The AQI in New Delhi and the NCR area in the past few days has reached severe levels again, prompting the authorities to shut down schools until levels hopefully come down. This is the second time in two weeks that schools have been shut in the capital due to the severity of the air pollution. This is a public health emergency on a scale so unimaginable that we haven’t yet been able to look it in the eye and accept what it could be doing to us, our parents, our children. The long term health impact is yet to be charted, despite the research reports that tell us how pollution impacts longevity, brain function, and more.
Since I’m into the event space, work is also at its peak during this time and going out of the city is difficult. In fact even air purifiers aren’t a solution. It is a frustrating situation to be in! – Leher Sethi
Emergency wards in hospitals are crowded with those whose bodies can’t deal with the toxicity of the air. Children, the elderly, those who are dealing with chronic illnesses to begin with, those with compromised immunity, have been at greatest risk. For most, the only solution to dealing with this toxic air might be to move out of the city and the surrounding areas, to become pollution refugees. But this too, might not be an option for most who have jobs, businesses, extended dependent family, etc here. An online survey conducted by the digital platform LocalCircles found that 40 per cent of the respondents from Delhi and the NCR would like to move elsewhere if they could, but 31 per cent were optimistic that they could manage by staying back with air purifiers, face masks and other measures. Those who must stay back are caught in a hopeless situation, where they know are breathing in toxic air, and yet are unable to shift out to protect themselves or their children from this toxicity because of various factors.
Says Leher Sethi, who has a four-year-old, and is an event planner, “A lot of the people I know have started moving out of the city during these months. I just met some people yesterday who are considering investing in a house in Goa to get away during this time. I’ve also considered moving to my parents’ house for a while, in order to help my four-year-old escape the pollution. But since I’m into the event space, work is also at its peak during this time and going out of the city is difficult. In fact even air purifiers aren’t a solution. It is a frustrating situation to be in!” Her sentiments are echoed by Shaili Chopra, Founder, SheThePeople.TV who says, “Having schools shut for prolonged periods, kids restricted to a room, many just stuck watching TV – we are all struggling as parents. This air is a national emergency and I don’t hear enough being said. Or being done.”
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Noida resident Dipali Taneja bemoans the fact that the most beautiful time of the year in Delhi is now a time when residents have to confine themselves indoors. She says, “When Delhi is home for you, it is not always an option to leave the city for a few months in the year, or permanently, because of the seasonal air pollution. A home means a lifetime, often generations of belonging to a place. Huge personal resources go into the making of a home. Jobs and education are factors not to be sneezed at. The biggest tragedy is that this is the time of year that used to have the most delightful weather, the time of year that we eagerly looked forward to, when we were wearing our cotton sarees one last time, before packing them away for the season, and our silks gleamed shyly at their first outings of the year. Now we remain indoors, close to our air purifiers, a modern day necessity symbolic of the toxic mess our beloved city has turned into.”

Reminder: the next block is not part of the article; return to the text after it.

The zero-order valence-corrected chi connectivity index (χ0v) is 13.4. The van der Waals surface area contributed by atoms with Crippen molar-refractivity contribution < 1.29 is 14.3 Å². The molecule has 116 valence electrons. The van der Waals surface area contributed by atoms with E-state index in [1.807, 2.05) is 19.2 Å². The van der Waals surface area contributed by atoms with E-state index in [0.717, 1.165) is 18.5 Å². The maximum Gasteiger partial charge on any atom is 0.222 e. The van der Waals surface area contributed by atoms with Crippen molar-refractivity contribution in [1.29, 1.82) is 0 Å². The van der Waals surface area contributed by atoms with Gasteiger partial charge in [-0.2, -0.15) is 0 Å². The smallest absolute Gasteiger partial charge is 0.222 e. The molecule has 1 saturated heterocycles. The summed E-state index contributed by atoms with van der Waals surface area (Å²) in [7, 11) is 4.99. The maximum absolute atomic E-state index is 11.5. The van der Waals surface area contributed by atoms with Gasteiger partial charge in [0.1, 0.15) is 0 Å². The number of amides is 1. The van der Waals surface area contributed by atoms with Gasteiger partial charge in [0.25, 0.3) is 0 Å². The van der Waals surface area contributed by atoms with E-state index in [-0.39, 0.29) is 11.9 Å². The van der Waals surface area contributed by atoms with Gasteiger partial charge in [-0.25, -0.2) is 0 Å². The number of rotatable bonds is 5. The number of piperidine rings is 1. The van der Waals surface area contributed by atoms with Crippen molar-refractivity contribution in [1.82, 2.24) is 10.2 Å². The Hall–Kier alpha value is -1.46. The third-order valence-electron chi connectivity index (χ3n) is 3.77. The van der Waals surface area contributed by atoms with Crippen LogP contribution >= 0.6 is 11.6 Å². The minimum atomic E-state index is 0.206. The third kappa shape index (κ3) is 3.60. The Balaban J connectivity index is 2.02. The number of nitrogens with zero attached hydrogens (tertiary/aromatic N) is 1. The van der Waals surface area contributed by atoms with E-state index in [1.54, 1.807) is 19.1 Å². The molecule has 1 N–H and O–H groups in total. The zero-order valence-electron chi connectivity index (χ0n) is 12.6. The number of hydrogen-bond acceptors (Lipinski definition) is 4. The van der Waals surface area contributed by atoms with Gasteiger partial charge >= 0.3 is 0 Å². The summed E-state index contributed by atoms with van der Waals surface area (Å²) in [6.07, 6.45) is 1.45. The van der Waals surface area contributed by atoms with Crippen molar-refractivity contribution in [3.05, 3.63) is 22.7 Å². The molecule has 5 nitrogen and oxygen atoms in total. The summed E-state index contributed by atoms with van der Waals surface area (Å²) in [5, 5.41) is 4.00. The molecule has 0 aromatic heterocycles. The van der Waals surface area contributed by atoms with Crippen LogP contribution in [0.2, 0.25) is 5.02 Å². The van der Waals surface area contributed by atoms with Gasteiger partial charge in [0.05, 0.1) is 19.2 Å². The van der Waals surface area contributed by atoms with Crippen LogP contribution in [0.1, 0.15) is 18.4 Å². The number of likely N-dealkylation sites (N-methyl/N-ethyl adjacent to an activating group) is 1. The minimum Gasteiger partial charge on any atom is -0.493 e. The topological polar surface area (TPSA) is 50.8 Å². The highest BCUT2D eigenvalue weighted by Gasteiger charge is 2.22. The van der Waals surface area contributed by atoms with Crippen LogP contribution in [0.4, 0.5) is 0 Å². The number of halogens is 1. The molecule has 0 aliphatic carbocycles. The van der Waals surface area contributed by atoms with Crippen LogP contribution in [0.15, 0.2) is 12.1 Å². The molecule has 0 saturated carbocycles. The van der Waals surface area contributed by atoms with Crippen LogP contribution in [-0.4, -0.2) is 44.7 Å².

When Delhi is home for you, it is not always an option to leave the city for a few months in the year, or permanently, because of the seasonal air pollution. A home means a lifetime, often generations of belonging to a place.- Dipali Taneja
Independent publishing consultant Jaya Bhattacharji Rose says, “If you are caregiving the two bookends of life, escaping the pollution of Delhi to better places like the hills, does not even enter our scheme. We have to do our best here. Of course, it keeps us, my husband and I – the caregivers, on tenterhooks regarding respiratory ailments that an elderly paralyzed and bedridden patient and a small child may get. And of course our nightmares came true this week. For no fault of theirs, both the vulnerable categories of folks in our home fell ill. What is really frightening is not necessarily watching them fall ill but the total lack of apathy by the powers to remedy this situation.”
Most parents are also worried about the schools being closed at regular intervals and the fact that most schools and educational institutions aren’t really equipped to conduct classes long-distance or virtually to make up for lost sessions, especially at the senior classes. With the situation in the region continuing to be severe, it remains to be seen how the government tackles these days of severe pollution. For those who cannot move to towns and cities with better air, there is no option but to wait these days out, and hope they get through with minimal health impact.
Image Credit: PTI
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